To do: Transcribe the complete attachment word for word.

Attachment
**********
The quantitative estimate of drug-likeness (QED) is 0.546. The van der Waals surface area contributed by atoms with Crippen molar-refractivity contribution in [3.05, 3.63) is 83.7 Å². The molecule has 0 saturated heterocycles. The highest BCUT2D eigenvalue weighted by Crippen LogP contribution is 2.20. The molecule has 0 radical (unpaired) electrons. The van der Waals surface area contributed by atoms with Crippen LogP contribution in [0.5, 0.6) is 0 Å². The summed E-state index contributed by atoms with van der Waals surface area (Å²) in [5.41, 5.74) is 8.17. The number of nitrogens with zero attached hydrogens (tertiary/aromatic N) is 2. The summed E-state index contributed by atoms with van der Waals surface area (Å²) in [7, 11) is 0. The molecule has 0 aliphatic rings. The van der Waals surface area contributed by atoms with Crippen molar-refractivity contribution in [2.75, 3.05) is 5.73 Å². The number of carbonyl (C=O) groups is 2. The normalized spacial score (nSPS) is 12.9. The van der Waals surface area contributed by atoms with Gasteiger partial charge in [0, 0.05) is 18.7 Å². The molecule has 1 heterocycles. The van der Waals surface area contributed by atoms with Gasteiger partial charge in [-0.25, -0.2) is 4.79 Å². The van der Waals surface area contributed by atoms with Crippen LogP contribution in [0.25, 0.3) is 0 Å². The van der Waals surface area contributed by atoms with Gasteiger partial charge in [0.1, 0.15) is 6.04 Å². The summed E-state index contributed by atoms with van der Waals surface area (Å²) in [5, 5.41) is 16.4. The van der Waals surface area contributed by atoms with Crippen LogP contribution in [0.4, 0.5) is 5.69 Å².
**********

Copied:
The quantitative estimate of drug-likeness (QED) is 0.546. The van der Waals surface area contributed by atoms with Crippen molar-refractivity contribution in [3.05, 3.63) is 83.7 Å². The molecule has 0 saturated heterocycles. The highest BCUT2D eigenvalue weighted by Crippen LogP contribution is 2.20. The molecule has 0 radical (unpaired) electrons. The van der Waals surface area contributed by atoms with Crippen LogP contribution in [0.5, 0.6) is 0 Å². The summed E-state index contributed by atoms with van der Waals surface area (Å²) in [5.41, 5.74) is 8.17. The number of nitrogens with zero attached hydrogens (tertiary/aromatic N) is 2. The summed E-state index contributed by atoms with van der Waals surface area (Å²) in [7, 11) is 0. The molecule has 0 aliphatic rings. The van der Waals surface area contributed by atoms with Crippen molar-refractivity contribution in [2.75, 3.05) is 5.73 Å². The number of carbonyl (C=O) groups is 2. The normalized spacial score (nSPS) is 12.9. The van der Waals surface area contributed by atoms with Gasteiger partial charge in [0, 0.05) is 18.7 Å². The molecule has 1 heterocycles. The van der Waals surface area contributed by atoms with Gasteiger partial charge in [-0.25, -0.2) is 4.79 Å². The van der Waals surface area contributed by atoms with Crippen LogP contribution in [0.25, 0.3) is 0 Å². The van der Waals surface area contributed by atoms with Gasteiger partial charge in [0.1, 0.15) is 6.04 Å². The summed E-state index contributed by atoms with van der Waals surface area (Å²) in [5, 5.41) is 16.4. The van der Waals surface area contributed by atoms with Crippen LogP contribution in [0.4, 0.5) is 5.69 Å².